Table 1: Weight response of bulls fattened on groundnut haulms, sorghum panicle and maize offal in Giwa Local Government Area of Kaduna State
Image for - Survey of Dry Season Feed Resources for Smallholder Fattening Schemes 
        in Northern Nigeria


Table 2 shows that most of the farmers were observed to keep between 2.3 LU under the fattening operation. The space area utilized for the operations varied across the three states investigated but was generally within the range of 2-7 m2 household-1. Older bulls of about 300-350 kg liveweight were usually purchased from the open markets and reconditioned for about 6 to 8 weeks before they are sold. Only about 20% of the farmers actually fattened younger bulls of live weight between 180-200 kg with body condition score of between 3-4. The animal of choice for fattening were mainly the Bunaji (White fulani) (58%), the Rahaji (Red fulani) (34%) and the Sokoto Gudali (8%) breeds. According to the farmers the Bunaji and the Rahaji breeds are preferred because they respond faster to improve feeding during fattening and in addition, they can be employed as work bulls during the early wet season thus serving a dual purpose. The Sokoto Gudali breed is more available further north, hence the less important among the farmers. Some farmers fattened bulls that were previously used as work bulls.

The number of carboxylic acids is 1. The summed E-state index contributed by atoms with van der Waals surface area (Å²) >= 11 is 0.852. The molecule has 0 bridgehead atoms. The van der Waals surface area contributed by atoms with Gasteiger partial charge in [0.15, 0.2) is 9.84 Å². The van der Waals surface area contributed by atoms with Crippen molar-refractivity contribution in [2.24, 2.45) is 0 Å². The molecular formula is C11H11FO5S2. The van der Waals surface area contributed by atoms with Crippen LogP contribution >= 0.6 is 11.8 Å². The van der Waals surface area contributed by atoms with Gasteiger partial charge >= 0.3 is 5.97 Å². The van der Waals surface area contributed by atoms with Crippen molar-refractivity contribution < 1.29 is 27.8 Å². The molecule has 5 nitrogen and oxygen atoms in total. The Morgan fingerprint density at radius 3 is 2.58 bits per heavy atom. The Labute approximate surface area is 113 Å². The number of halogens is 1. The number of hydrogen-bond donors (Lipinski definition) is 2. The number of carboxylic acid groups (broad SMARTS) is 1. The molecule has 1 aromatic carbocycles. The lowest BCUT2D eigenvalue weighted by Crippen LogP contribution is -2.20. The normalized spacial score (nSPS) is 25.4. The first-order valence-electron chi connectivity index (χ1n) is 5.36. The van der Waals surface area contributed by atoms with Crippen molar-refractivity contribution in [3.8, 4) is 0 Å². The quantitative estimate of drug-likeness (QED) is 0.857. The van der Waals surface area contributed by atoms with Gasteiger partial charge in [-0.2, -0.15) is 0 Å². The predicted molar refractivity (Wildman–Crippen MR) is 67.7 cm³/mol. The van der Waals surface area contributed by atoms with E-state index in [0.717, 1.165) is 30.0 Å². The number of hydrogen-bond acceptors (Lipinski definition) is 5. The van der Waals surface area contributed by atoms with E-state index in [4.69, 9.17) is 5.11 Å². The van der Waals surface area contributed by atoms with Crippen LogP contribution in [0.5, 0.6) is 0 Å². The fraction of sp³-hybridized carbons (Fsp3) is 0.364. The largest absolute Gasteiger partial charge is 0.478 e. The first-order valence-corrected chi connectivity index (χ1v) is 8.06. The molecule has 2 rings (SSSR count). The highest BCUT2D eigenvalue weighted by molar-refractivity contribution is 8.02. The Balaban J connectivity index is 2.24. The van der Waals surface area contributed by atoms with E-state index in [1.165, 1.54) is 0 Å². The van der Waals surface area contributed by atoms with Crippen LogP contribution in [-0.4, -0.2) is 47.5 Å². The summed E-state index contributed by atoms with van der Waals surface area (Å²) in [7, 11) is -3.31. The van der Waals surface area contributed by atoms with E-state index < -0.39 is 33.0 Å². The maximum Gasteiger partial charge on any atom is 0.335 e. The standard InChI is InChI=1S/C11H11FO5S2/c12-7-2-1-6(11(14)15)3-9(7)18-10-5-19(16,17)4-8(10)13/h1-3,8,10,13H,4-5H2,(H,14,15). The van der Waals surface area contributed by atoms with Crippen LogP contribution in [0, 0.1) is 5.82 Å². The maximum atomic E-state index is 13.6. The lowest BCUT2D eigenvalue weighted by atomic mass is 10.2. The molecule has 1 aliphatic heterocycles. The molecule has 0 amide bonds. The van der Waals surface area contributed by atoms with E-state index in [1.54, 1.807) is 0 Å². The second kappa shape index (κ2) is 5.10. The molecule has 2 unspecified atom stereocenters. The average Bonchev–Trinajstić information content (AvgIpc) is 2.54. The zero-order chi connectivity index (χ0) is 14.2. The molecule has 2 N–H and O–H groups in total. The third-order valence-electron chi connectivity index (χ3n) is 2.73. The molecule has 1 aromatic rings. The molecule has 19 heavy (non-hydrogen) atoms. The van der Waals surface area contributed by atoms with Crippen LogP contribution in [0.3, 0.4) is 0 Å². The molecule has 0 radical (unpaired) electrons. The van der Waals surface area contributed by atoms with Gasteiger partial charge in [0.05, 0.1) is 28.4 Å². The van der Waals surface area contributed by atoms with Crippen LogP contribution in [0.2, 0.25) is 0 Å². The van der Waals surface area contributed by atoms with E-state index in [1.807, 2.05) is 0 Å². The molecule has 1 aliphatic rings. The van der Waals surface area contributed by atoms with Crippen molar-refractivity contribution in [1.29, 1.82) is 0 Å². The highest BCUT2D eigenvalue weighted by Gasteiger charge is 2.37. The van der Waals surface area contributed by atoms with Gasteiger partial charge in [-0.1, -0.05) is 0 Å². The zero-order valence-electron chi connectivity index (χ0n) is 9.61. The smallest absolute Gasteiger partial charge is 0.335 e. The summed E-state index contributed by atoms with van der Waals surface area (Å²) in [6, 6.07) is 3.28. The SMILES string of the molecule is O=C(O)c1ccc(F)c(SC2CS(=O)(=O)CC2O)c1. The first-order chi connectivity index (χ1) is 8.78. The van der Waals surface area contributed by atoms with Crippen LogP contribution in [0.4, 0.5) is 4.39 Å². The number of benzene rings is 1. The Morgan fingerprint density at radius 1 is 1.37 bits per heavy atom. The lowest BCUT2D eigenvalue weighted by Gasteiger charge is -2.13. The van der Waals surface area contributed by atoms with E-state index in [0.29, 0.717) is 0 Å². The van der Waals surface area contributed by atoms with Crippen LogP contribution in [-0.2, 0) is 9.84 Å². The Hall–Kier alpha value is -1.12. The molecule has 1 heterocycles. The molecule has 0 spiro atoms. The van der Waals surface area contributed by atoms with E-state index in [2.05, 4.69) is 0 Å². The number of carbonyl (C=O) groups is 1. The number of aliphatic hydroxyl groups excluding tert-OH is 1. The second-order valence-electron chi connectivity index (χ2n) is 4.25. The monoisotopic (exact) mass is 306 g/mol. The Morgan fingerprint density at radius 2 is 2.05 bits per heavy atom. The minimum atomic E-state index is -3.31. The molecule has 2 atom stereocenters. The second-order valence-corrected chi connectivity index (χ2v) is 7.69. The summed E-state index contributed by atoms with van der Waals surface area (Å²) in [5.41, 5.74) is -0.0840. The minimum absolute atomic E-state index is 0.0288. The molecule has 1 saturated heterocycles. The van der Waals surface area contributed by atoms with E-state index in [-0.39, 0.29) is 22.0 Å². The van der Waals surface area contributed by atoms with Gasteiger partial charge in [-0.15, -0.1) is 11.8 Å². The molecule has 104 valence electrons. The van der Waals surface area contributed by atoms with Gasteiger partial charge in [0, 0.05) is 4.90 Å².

Feed Resources
Fifteen feed resources were identified from the three states covered (Table 3). They were classified into four categories as follows:

Basal roughage
Energy supplement
Protein supplement
Mineral supplement

Table 2: Livestock Unit (LU) of fattened cattle per household (%) in Katsina, Kano and Kaduna States
Image for - Survey of Dry Season Feed Resources for Smallholder Fattening Schemes 
        in Northern Nigeria